Wednesday, July 15, 2009

Socceroos and Gold Coast exorcising our Cultural Cringe

Australia is a land and a people unto itself. At the same time, our geographic isolation lends to our sense of wanderlust as we peer over the horizon imagining about the different people and places that exist.

(warning the following story may not make sense as the Author has lost his patience waiting for this damn long offseason to finish)

Any cultural expression that we catch ourselves doing causes our bodies to elicit a reflex gag in the form of a cringe. More specifically, a Cultural Cringe.

An Australian coined the term, a chap by the name of A. A. Phillips wrote an essay in 1950 under the same heading.

Does the Cultural Cringe still exist? Is it relevant today? And does it exist in football at all?

Some AFL types think calling Soccer by Football is a form of it. Here is a letter I found by an irate ex player who refuses to join the football bandwagon:

“Let’s not revive the Cultural Cringe on the football field,” he protested. “Many millions of Australians ‘going to the footy’ most decidedly does not mean attending a soccer match. Australian journalists, sports writers and commentators should be mindful how we Australians think of and talk about our games, and resist inducements to jump on yet another trendoid bandwagon.”

The A.A. Phillips essay explored ingrained feelings of inferiority that local intellectuals in Australia struggled against. The essay spoke of an internalised inferiority complex.

One article on the essay said that ”in the back of the Australian mind, there sits a minatory of Englishman. His ghost sits in on the tête-à-tête between Australian reader and writer, interrupted in the wrong accent.”

It seems Australia has taken self-deprecation that the English made into an art form and taken it to a new level.

Whereas the English like to sing, “we’re shit and we know we are,” Australian’s like to sing “we’re awesome ,but we’d rather be shit,” as to avoid at all costs the Cultural Cringe’s closest relative: the Tall Poppy Syndrome.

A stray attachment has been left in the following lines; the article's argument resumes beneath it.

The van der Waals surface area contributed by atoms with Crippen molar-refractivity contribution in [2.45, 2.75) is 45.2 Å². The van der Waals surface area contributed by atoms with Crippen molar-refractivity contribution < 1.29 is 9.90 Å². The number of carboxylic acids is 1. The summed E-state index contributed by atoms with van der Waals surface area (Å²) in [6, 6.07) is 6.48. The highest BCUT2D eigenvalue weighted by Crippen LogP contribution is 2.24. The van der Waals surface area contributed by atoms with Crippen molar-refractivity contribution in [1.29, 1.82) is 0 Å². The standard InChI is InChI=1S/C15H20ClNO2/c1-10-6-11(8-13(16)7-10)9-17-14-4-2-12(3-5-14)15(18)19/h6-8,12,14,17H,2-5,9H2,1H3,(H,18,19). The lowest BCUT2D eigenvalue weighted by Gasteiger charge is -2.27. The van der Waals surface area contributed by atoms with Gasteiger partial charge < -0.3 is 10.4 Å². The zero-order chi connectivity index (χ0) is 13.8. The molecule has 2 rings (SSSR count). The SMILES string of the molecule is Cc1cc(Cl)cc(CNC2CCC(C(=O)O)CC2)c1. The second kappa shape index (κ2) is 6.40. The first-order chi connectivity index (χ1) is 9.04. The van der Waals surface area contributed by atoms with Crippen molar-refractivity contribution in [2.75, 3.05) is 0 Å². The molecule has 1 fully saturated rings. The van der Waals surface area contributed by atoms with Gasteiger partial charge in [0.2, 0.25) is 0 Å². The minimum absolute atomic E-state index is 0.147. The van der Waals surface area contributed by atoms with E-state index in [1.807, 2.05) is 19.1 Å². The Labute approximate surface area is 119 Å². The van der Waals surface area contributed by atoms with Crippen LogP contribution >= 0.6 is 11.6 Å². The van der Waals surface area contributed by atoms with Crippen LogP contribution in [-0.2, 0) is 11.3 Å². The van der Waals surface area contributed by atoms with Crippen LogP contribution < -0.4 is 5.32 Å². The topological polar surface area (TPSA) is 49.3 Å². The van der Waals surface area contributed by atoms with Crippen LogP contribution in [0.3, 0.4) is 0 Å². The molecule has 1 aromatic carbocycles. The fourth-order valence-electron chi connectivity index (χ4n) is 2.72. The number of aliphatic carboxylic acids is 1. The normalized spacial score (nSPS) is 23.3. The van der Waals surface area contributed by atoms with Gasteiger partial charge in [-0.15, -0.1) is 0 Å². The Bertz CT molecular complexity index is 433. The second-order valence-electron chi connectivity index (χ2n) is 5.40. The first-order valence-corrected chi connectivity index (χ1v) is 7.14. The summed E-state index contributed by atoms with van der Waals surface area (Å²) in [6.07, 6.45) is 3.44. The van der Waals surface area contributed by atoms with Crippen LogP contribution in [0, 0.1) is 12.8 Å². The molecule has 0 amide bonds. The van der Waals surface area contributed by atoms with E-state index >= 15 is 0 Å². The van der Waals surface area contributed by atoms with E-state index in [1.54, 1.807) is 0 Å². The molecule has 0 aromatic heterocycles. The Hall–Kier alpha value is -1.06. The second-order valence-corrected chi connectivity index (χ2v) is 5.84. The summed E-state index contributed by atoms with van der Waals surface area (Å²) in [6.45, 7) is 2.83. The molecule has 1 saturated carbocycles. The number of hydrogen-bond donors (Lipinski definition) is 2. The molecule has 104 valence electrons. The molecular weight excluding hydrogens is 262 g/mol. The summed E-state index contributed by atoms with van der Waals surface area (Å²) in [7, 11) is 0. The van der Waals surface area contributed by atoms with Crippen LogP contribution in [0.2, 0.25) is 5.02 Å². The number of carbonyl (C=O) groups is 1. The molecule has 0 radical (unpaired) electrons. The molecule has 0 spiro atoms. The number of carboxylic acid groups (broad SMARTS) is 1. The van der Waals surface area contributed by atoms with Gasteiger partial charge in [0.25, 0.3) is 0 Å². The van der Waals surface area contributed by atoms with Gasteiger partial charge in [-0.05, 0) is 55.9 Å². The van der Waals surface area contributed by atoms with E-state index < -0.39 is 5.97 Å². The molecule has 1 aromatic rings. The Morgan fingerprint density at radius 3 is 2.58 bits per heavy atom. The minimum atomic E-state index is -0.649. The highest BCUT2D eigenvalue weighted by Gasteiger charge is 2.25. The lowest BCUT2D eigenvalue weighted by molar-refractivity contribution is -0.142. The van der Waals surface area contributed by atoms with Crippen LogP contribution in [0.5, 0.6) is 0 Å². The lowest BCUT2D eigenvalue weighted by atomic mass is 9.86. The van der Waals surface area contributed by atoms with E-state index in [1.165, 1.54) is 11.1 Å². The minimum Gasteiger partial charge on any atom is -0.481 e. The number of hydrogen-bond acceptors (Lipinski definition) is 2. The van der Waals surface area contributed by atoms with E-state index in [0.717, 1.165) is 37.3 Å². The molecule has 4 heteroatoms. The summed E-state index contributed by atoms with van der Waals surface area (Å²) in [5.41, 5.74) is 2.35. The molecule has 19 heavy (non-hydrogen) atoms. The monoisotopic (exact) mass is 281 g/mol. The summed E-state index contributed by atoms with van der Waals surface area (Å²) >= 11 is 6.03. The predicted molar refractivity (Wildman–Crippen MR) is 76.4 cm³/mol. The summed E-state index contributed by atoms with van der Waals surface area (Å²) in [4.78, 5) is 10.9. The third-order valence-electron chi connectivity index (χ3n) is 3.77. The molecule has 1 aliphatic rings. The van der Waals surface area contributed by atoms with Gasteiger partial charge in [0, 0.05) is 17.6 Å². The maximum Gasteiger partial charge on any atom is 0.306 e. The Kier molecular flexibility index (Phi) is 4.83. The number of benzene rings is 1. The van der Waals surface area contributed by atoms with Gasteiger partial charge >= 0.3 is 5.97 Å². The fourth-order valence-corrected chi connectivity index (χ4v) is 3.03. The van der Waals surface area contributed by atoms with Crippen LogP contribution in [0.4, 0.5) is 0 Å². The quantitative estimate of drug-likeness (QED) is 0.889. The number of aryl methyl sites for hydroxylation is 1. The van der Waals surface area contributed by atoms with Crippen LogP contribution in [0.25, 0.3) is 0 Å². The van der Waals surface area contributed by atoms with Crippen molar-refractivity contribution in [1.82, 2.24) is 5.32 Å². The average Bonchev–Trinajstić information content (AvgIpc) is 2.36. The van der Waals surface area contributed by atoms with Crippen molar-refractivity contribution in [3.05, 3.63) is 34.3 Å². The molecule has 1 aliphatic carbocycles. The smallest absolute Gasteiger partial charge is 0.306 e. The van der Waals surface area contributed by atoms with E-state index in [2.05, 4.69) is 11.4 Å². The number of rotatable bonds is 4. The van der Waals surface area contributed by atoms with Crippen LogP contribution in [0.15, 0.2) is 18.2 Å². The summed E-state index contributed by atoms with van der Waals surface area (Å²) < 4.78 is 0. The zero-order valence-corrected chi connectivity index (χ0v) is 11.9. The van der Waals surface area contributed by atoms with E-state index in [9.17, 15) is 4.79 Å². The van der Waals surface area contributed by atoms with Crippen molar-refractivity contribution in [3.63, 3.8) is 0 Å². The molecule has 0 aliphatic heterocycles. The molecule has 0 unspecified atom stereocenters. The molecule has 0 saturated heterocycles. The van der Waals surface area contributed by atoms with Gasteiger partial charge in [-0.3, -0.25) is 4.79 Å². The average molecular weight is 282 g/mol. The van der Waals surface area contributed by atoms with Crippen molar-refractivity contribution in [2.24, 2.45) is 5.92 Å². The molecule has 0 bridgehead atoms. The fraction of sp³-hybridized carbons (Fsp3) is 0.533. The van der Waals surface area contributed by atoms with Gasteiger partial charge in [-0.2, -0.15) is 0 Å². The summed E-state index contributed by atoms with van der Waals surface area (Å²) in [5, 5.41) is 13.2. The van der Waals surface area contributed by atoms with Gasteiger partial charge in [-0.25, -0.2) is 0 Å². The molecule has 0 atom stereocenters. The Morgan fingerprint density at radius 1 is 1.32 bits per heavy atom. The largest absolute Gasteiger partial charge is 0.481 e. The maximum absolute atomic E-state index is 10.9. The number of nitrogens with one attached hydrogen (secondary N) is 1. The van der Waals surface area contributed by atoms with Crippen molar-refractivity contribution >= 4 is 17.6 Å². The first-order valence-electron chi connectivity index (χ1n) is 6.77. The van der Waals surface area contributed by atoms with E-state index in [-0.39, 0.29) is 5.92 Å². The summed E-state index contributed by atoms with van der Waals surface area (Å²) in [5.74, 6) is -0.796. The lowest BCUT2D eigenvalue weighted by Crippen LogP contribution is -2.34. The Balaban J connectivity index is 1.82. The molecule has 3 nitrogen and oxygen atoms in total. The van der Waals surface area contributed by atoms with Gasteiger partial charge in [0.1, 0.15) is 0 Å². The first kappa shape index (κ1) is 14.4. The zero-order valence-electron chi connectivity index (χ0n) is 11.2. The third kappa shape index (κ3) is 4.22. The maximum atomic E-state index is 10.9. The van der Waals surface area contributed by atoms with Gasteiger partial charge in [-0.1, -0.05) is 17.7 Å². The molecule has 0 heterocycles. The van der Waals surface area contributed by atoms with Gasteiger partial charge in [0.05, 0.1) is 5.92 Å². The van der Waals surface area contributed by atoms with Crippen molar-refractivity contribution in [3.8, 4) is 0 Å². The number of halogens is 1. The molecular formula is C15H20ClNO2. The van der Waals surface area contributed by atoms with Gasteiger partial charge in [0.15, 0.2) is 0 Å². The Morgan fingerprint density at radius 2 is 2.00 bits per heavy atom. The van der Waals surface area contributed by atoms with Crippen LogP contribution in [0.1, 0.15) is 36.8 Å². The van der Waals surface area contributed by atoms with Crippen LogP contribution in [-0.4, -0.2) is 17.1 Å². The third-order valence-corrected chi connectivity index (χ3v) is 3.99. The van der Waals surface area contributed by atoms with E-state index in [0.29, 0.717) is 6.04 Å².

The Socceroos recent success and some of the media reaction to that success could be a case of the Cultural Cringe and Tall Poppy syndrome, particularly with the Tim Cahill and E-E-mail-gate stories.

Perhaps certain sections of the media who have the job of peddling League, Union and AFL are now suffering from Football Cringe. That is, every time the Socceroos are successful, they can’t help but cringe.

Not So Cool Britannia

Teams from Britain:- Celtic, Fulham and Wolves have been touring Australia in the last week, playing against Gold Coast, Perth, Melbourne and Brisbane perhaps a prequel to the mooted 39th Premier League playing pre-season games.

So far the A-league is one win and three losses. Gold Coast’s 2-1 win courtesy of a late goal to Shane Smeltz. The achievement marks the first time an Australian team has beaten a Premier league side and even tough Fulham just stepped off the plane and it’s pre-season a time, it’s still a good result.

I hear GCU employ a 4 2 2 2 formation, just like you guessed it Brazil!. It is going to be a rather novel experience watching the Gold Coast this seaon.

Before the game at pre-match press conference ex-Liverpool midfielder Danny Murphy assumed that Gold Coast United was going to approach the friendly like a "mini cup final” such was the reverence that the players felt for such a big name like Fulham has in World Football.

Jason Culina responded by reminding Danny Murphy that this was just Fulham.

"I think the boys would be a lot happier if we got to play Manchester United or Arsenal, but Fulham ........ big deal." Captain Jason Culina responded.

Considering that Fulham plays in a cottage (Craven Cottage) and Gold Coast play in a Stadium, those are strange words by Murphy and words that did not contain a hint of an internalised inferiority complex from Culina. With his experience playing Champions League games and winning many titles at PSV Australian fans will see a true footballer in action.

He is always honest and forthcoming when dealing with the media so that will help promoting the Gold Coast United and the A-league

The success of the Socceroos and the rise of football in Australia may not sit well with all the locals, but with A-League season closing in and the World Cup on the horizon, rather than cringe or wrangle with a syndrome or feelings of inferiority, I think the year ahead will see me cheering my football ass off.

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